That expertise was essential on this project. “The wall is jam-packed with systems, but you can still access them,” Dudley says.
The nearly 12,000 ft. of 3/4-in. ViegaPEX barrier tubing for the snow-melt system was installed near the end of construction. The company makes sure all lines will function perfectly before the concrete and pavers are installed. “By code, we pressure-test the tube system to 100 psi before the pour,” he says. “We keep air pressure on it during the pour, bumping it down per the manufacturer’s specifications. You have air on it, so you know that once the concrete is poured, then you’re good.”
A sensor that is level with the top of the slab detects temperature and moisture, and operates the system automatically. “In our area, the slab sensor is required by code,” Dudley notes. Placement of the sensor is crucial. “You don’t want it in an area where drips from the rain gutters are going to hit it, for example, and it’s also got to be in a spot where the snow is going to fall on it,” he says. “Typically we set them outside of the traffic area so a moving car doesn’t put a wet tire track over it and cause the system to kick on.”
The ultimate goal of a snow-melt system is to keep the driveway completely dry. “The reason you do that is so you don’t end up with ice in the expansion joints,” he says. “That’s why driveways last so much longer with a snow-melt system; you’re eliminating the freeze-thaw cycle on the concrete.”
Building on experience
Distinctive piping arrangements such as the one that allowed the company to squeeze the boilers into the tight quarters on this project have become the hallmark of a Harris-Dudley project. “Our piping is part of our brand,” Dudley says. “When you go out in the field, there might be variations on a theme, but you can tell it’s one of our jobs. Maybe the number of zones changes or, on the radiant side, maybe one project is a zone valve job vs. a pump job, but we’ve done these types of jobs over and over. We’ve figured out the best combinations of things for each job. We all know what the project is expected to look like.”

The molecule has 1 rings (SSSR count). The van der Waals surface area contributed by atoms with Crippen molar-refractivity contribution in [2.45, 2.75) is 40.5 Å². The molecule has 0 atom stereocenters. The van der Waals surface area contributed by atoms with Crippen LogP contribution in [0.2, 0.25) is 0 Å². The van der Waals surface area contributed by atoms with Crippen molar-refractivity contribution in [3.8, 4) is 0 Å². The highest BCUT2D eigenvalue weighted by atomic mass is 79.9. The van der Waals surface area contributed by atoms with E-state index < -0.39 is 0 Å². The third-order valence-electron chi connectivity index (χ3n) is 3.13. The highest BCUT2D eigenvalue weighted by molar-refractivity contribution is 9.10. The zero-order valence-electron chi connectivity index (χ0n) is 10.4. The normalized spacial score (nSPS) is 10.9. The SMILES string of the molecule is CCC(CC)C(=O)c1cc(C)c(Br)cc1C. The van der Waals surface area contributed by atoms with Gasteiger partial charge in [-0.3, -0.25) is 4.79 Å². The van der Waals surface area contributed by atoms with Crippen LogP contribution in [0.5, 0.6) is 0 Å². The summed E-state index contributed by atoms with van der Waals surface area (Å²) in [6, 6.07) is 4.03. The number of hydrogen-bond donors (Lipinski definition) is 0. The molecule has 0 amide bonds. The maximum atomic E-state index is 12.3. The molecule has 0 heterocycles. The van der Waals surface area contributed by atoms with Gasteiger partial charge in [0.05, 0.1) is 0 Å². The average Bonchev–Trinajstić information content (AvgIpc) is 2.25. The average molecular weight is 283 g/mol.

Systems also are designed with service requirements in mind. “When our service techs show up at the site, they don’t have to reinvent the wheel,” Dudley says. “They know how things function, they understand how our piping goes together, so there’s no big mystery in trying to track things down. And our service techs complete the feedback loop, reporting back to the fabricators, so if things need to be improved, we can stay on top of it.”
One area the company stresses is proper labeling of parts and systems. “The label maker is always on the job,” Dudley says. “You know which set of supplies and returns service each area of the snow-melt, and you know what zone activates which part of the house on the heating system. It’s the simple stuff that can make a big difference.”
The company’s versatility allows it to bid multiple scopes of work on projects, but it has other advantages as well. When mechanical rooms are tight, it can help when the plumber and HVAC installer are from the same company. “These guys have to work together. They see each other every day,” Dudley says. “There’s a lot more coordination and synergy. They watch out for each other.”
That type of coordination results in successful projects, Dudley notes. “All these jobs are team efforts,” he says. “Every one of the guys and gals in the field and in the office is an important part of the team. There might be five or six individuals out on a job, but every project is a team effort on behalf of the entire company.”
Have you worked on hydronic snow-melt projects? Tell us about your experiences in the comments section below!
Christopher K. King is an editor and writer who has covered the construction industry for more than 15 years. He previously served as associate editor of Plumbing & Mechanical, managing editor of the Air Conditioning, Heating & Refrigeration News, and editor of Roofing Contractor. He can be reached at firstname.lastname@example.org.